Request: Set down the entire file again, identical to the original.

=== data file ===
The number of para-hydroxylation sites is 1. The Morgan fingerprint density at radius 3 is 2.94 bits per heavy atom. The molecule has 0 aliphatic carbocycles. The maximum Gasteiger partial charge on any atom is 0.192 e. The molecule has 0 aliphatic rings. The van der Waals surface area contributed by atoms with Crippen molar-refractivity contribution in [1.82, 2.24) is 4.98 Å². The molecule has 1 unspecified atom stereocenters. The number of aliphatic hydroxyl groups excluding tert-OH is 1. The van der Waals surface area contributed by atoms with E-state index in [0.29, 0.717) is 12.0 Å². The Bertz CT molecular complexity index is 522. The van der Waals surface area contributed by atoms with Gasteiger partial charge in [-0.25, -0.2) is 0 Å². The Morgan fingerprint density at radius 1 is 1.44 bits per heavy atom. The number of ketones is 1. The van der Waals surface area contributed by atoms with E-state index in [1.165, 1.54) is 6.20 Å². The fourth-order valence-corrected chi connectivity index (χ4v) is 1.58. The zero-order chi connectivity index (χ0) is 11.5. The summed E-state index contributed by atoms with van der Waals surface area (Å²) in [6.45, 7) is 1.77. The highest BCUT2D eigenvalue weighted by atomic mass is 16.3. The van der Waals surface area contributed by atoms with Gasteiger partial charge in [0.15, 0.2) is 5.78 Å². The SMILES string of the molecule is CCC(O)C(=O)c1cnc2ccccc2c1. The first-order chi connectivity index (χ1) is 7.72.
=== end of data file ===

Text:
The number of para-hydroxylation sites is 1. The Morgan fingerprint density at radius 3 is 2.94 bits per heavy atom. The molecule has 0 aliphatic carbocycles. The maximum Gasteiger partial charge on any atom is 0.192 e. The molecule has 0 aliphatic rings. The van der Waals surface area contributed by atoms with Crippen molar-refractivity contribution in [1.82, 2.24) is 4.98 Å². The molecule has 1 unspecified atom stereocenters. The number of aliphatic hydroxyl groups excluding tert-OH is 1. The van der Waals surface area contributed by atoms with E-state index in [0.29, 0.717) is 12.0 Å². The Bertz CT molecular complexity index is 522. The van der Waals surface area contributed by atoms with Gasteiger partial charge in [-0.25, -0.2) is 0 Å². The Morgan fingerprint density at radius 1 is 1.44 bits per heavy atom. The number of ketones is 1. The van der Waals surface area contributed by atoms with E-state index in [1.165, 1.54) is 6.20 Å². The fourth-order valence-corrected chi connectivity index (χ4v) is 1.58. The zero-order chi connectivity index (χ0) is 11.5. The summed E-state index contributed by atoms with van der Waals surface area (Å²) in [6.45, 7) is 1.77. The highest BCUT2D eigenvalue weighted by atomic mass is 16.3. The van der Waals surface area contributed by atoms with Gasteiger partial charge in [0.15, 0.2) is 5.78 Å². The SMILES string of the molecule is CCC(O)C(=O)c1cnc2ccccc2c1. The first-order chi connectivity index (χ1) is 7.72.